Re-energising the Australia-India Skills Partnership
Last week marked Australian Prime Minister Malcolm Turnbull and Education Minister Simon Birmingham’s first visit to India as they both set out to engage seriously with their Indian counterparts.
This visit was of particular significance due to the growing opportunity for partnerships between Australia and India in Skill Development.
The two countries find themselves in a unique position, both offering the other a commodity of enormous benefit. Australia has an internationally recognised training ecosystem appreciated by Industries the world over and India, with its huge population and need for skills training, is positioned as a supplier of manpower for the world, a vision championed by Prime Minister Narendra Modi.
Over the last 4 years Australia has fallen behind countries like the UK and Singapore, which through investment and strong dialogue have forged partnerships with India that have resulted in concrete outcomes for governments and business alike.
Having the Prime Minister and the Minister for Education & Training in India for the 4th annual Australia India Skills Conference signalled Australia’s efforts to re-engage with India in this space.
I was honoured to be part of this conference held in New Delhi.
One significant step forward for the Australia India G2G relationship has been establishing and achieving acceptance of the International Trainer & Assessment Courses (ITAC). The culmination of which was recognition by the Indian National Skills Development Corporation (NSDC) during the skills conference.
Quality trainers are an essential component of an effective training system and the launch of the International Trainer and Assessor programs provide a platform for Australia and India to build a deep partnership in skills development.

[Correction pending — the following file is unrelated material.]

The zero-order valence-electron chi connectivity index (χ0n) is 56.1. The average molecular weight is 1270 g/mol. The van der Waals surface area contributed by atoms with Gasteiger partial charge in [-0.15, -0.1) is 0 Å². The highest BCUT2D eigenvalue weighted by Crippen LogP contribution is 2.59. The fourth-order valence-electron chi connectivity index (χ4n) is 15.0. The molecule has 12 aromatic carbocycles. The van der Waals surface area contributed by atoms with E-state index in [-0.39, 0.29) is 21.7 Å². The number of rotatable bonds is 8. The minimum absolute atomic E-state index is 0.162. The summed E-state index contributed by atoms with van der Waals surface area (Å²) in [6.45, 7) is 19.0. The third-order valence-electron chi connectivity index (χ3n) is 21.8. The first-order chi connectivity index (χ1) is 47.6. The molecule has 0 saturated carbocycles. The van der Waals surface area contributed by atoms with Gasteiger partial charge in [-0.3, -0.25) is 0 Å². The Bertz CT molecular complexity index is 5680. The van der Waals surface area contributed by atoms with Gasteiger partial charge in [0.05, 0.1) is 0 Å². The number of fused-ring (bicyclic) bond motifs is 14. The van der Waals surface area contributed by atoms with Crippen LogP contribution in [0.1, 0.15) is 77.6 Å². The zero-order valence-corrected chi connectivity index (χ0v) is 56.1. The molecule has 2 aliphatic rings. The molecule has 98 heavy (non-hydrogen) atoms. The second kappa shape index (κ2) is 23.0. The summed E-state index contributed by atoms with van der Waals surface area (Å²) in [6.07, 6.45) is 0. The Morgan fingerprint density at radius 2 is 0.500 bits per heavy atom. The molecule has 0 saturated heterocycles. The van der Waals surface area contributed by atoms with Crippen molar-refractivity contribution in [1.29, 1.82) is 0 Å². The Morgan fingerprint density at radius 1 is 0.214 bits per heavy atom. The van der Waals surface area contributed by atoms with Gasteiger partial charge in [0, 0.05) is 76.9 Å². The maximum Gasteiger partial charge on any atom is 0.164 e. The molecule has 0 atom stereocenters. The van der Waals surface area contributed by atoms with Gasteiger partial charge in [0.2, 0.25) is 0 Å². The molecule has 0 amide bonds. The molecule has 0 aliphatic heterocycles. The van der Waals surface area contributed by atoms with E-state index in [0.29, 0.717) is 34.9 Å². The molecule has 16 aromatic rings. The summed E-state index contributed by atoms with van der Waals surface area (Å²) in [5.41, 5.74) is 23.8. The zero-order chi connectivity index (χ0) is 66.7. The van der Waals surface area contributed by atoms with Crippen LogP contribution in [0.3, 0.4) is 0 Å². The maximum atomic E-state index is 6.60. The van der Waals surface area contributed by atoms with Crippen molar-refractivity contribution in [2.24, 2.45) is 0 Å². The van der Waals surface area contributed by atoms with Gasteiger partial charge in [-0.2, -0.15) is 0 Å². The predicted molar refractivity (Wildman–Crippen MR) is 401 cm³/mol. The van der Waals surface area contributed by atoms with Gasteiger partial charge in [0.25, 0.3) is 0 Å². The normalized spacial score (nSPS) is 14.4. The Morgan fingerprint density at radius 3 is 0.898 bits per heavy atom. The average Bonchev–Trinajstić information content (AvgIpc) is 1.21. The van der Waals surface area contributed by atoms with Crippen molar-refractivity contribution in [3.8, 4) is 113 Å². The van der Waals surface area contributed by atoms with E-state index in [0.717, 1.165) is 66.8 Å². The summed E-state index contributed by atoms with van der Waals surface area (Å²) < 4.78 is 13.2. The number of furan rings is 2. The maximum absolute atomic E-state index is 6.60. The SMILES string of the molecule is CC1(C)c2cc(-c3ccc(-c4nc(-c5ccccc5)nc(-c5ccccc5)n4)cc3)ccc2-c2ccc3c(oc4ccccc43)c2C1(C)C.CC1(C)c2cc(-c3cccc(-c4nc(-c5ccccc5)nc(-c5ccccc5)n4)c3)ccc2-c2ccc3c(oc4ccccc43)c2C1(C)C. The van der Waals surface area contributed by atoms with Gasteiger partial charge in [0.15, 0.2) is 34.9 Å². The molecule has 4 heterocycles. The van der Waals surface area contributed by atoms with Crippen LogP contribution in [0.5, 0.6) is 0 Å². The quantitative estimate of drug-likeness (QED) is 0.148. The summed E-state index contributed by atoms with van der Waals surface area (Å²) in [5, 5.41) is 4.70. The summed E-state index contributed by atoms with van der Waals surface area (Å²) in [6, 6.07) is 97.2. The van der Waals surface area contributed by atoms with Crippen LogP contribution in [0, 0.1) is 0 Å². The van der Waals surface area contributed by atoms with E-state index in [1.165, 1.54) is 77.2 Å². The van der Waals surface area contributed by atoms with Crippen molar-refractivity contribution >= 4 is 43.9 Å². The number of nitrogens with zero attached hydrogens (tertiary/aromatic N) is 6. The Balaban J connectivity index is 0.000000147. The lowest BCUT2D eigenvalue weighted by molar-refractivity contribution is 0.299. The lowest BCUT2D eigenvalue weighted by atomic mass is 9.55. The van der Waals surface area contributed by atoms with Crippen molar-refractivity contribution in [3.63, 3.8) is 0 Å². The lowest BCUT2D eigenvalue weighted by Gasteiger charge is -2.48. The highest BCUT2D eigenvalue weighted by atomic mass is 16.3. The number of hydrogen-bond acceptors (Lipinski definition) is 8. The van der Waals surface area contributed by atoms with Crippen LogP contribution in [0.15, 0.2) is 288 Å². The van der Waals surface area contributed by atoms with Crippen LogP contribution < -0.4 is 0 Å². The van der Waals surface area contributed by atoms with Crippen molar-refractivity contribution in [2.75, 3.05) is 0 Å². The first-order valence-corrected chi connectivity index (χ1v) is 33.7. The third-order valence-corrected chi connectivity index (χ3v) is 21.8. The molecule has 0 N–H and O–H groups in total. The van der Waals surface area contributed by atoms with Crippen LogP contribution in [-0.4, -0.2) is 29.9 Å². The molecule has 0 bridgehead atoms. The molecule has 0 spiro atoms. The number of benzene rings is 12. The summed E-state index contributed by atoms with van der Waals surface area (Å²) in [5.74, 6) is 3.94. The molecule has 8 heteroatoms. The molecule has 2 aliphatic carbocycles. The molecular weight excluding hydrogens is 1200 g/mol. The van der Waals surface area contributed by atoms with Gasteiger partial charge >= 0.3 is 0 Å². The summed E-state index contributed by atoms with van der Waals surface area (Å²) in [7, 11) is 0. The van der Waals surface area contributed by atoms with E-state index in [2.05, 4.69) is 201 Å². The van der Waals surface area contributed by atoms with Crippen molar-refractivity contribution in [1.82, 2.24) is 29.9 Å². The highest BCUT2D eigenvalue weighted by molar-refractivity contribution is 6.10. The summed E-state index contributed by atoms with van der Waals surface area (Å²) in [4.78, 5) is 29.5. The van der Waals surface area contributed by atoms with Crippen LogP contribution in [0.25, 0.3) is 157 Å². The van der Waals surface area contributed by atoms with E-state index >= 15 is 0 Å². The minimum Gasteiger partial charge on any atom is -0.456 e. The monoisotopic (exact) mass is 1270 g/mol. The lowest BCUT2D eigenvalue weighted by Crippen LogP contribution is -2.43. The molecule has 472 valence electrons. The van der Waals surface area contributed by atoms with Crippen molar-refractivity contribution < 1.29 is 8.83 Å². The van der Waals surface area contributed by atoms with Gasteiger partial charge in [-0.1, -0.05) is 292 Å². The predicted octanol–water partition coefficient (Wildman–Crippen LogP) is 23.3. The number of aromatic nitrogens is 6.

I strongly feel to reach its full potential the two countries need to work together and establish recognition of qualifications between India’s National Skills Qualifications Framework (NSQF) and Australia’s Qualification Framework (AQF).
Notwithstanding the potential hurdles to achieving this outcome, the benefits to both countries are compelling.
Identifying common domains of interest and strength such as mining, construction and health care will take India a step closer to gaining credibility of its own qualifications, a need for any young system, it will provide greater mobility of the Indian labour force, one of the Modi Government’s key priorities, and this presents Australian education institutes, an opportunity to deliver high quality internationally recognised training to a market much larger than it has at home.
This Australia India skills Conference, and the dialogue commenced between our two Prime Ministers and Ministers Rudy and Birmingham which demonstrated a strengthening commitment between the two countries. Let us now capitalise on this momentum and provide workable solutions for all.
– Sam Freeman, 2016 AIYD Delegate